Sticking To Your Budget Means Tracking Your Spending

Budgets need to be managed. That means keeping track on a fairly regular basis. Without some form of monitoring, you will have no way of knowing:

  • If your budget is realistic;
  • if you are working within your budget; or
  • if you will be successful in achieving your financial goals.

Here are 5 different personal budgeting systems that can help you track and manage your budget.

Expense Tracking

personal budgeting systemThe most often thought of approach to budgeting is to use a simple spreadsheet or on-line budgeting tool to record your expenses every month. By tracking and comparing your actual spending to your budget you will be able to identify whether you are on track, or whether you need to make further changes, either to your budget or your spending habits.

This budgeting method works for some but can become tedious. Often people give up after a month or two. The trick to making this type of budgeting program work is to record just enough detail to be useful, and not so much that it becomes a chore.

If you would like to track your expenses on a monthly spreadsheet, download our free excel budgeting workbook.

Jar or Envelope Budgeting

The jar or envelope method of budgeting works well because it is simple, yet effective. By allocating your spending into categories like groceries, transportation, entertainment, debt repayment and savings, you are controlling how much you spend and where. It doesn’t matter how you choose to spend your money as long as you stop spending when that particular jar is empty.

As a budgeting system, this method can help control overspending. To be effective however you will need to accurately predict and allocate your expenses into appropriate categories.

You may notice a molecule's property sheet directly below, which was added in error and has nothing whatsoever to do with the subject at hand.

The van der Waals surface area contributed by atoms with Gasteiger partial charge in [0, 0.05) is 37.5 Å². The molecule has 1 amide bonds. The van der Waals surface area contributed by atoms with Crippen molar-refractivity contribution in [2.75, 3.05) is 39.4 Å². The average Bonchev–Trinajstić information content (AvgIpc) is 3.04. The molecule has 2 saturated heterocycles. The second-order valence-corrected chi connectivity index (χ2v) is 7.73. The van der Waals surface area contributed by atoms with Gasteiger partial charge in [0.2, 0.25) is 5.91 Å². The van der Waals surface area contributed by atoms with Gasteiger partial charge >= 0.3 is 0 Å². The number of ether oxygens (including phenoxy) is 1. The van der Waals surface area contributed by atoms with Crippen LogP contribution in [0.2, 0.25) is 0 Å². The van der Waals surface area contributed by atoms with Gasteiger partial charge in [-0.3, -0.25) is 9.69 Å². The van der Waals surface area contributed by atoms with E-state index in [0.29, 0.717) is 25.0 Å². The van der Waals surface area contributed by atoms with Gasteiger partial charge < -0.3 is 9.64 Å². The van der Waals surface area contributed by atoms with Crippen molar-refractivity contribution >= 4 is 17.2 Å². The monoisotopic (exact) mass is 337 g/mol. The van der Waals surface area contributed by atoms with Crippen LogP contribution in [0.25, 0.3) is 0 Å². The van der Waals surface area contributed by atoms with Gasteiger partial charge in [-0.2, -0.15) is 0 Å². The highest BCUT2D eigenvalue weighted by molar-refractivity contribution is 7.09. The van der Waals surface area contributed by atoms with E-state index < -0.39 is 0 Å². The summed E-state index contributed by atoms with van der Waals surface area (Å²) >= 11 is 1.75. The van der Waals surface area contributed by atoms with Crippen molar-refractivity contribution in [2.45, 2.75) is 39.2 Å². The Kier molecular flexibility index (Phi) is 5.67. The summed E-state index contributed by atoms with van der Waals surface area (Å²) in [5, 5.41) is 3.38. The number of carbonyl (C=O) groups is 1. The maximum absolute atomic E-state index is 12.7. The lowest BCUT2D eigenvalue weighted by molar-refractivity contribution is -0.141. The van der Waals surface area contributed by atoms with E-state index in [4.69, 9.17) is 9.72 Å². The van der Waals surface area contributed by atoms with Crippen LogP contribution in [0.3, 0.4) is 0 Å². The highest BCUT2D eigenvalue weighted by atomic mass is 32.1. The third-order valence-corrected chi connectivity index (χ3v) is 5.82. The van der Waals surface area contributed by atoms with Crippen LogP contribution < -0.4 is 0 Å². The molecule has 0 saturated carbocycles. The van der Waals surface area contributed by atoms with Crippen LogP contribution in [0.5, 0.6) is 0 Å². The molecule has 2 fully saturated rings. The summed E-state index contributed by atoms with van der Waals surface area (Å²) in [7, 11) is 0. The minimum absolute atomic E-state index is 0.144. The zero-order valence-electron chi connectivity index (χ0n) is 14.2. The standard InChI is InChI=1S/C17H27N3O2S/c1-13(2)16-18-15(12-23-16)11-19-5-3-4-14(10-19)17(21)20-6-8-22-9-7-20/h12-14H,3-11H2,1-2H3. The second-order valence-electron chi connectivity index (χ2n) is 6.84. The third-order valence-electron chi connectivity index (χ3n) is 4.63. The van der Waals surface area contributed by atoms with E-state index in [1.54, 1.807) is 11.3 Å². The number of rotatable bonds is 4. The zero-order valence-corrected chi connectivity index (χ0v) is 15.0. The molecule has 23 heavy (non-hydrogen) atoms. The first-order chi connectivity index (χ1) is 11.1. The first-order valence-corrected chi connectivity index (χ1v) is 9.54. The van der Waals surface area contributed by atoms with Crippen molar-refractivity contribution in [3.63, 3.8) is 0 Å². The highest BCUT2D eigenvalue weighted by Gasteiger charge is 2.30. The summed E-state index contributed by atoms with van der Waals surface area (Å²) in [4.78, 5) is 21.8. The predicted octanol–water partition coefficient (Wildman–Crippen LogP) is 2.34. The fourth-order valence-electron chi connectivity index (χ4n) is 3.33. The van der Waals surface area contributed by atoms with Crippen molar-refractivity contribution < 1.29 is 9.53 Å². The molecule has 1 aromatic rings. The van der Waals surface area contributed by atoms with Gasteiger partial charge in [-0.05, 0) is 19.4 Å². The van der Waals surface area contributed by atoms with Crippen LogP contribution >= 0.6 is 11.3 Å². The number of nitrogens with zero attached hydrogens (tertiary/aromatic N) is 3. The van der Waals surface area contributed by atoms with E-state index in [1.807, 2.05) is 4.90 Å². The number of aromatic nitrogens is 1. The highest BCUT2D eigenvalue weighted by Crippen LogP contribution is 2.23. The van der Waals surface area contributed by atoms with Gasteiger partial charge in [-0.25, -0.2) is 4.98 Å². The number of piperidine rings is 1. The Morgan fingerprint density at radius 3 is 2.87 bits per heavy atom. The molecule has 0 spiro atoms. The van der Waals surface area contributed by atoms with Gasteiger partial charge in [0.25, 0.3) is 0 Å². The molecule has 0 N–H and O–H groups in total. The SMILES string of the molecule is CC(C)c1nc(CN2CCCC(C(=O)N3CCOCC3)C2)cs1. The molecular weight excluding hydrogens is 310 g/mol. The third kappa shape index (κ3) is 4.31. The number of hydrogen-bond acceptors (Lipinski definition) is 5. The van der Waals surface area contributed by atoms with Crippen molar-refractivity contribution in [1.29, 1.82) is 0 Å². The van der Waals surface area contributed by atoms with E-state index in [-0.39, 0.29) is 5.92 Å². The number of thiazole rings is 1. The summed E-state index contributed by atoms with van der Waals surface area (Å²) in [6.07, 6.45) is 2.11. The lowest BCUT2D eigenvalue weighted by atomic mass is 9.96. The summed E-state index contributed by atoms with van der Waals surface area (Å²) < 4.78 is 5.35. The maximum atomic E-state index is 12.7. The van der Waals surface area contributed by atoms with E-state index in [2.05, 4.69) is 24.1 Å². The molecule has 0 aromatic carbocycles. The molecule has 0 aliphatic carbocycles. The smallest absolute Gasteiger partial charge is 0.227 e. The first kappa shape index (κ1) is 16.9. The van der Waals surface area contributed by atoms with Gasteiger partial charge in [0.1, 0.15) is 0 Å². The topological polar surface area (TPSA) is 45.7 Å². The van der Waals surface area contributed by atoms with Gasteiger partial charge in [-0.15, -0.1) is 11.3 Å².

Bucket Budgeting

Your ‘jars’ don’t have to be physical piles of cash. You can use virtual jars by setting up different bank accounts for different purposes.

Under this method you set up 3-5 separate bank accounts for managing your money. Your accounts can be set up any way that will help you stay within budget. A typical approach might be to have one account to pay living expenses and then have separate accounts to set funds aside for specific items like an emergency fund, vacation account, savings accounts etc.

While this method can help you set aside funds for specific items, it does not help identify ways to improve your overall spending and savings habits unless you have prepared a detailed budget to start.

Savings First

If you don’t like to budget at all, one approach is to save a fixed amount each month, then spend the rest.

Known as reverse budgeting, this method works if you have a good income and are just looking to discipline your savings. If you are having trouble making ends meet, this type of system won’t help you find ways to reduce your expenses. You also need to have the discipline not to use credit to make up any shortfall in the month.

Payments First

Using on-line banking or jars, under this budgeting approach, you make sure all your essential bills and expenses are paid out of each paycheque before any discretionary spending.  What’s left over is yours to prioritize.

If for example your hydro bill is $200 and you are paid weekly, you pay $50 each week towards your hydro bill. If your rent is $2200, you would set aside $550 each week in a separate account (or jar) to make sure you have the funds available to pay your rent next month.  Once you have paid or set aside money for all your necessary expenses, you can spend what’s left over.

The biggest advantage of this system is all your bills are paid and you don’t run out of money at the end of the month.  By not tracking your non-essential spending however, you are not necessarily spending your money wisely. You may not be paying off your debt or saving as much as you could, or should.

Whatever system you choose, budgeting is an important step in solving your money problems and meeting your financial goals.  Choose the budgeting system that works best for you.

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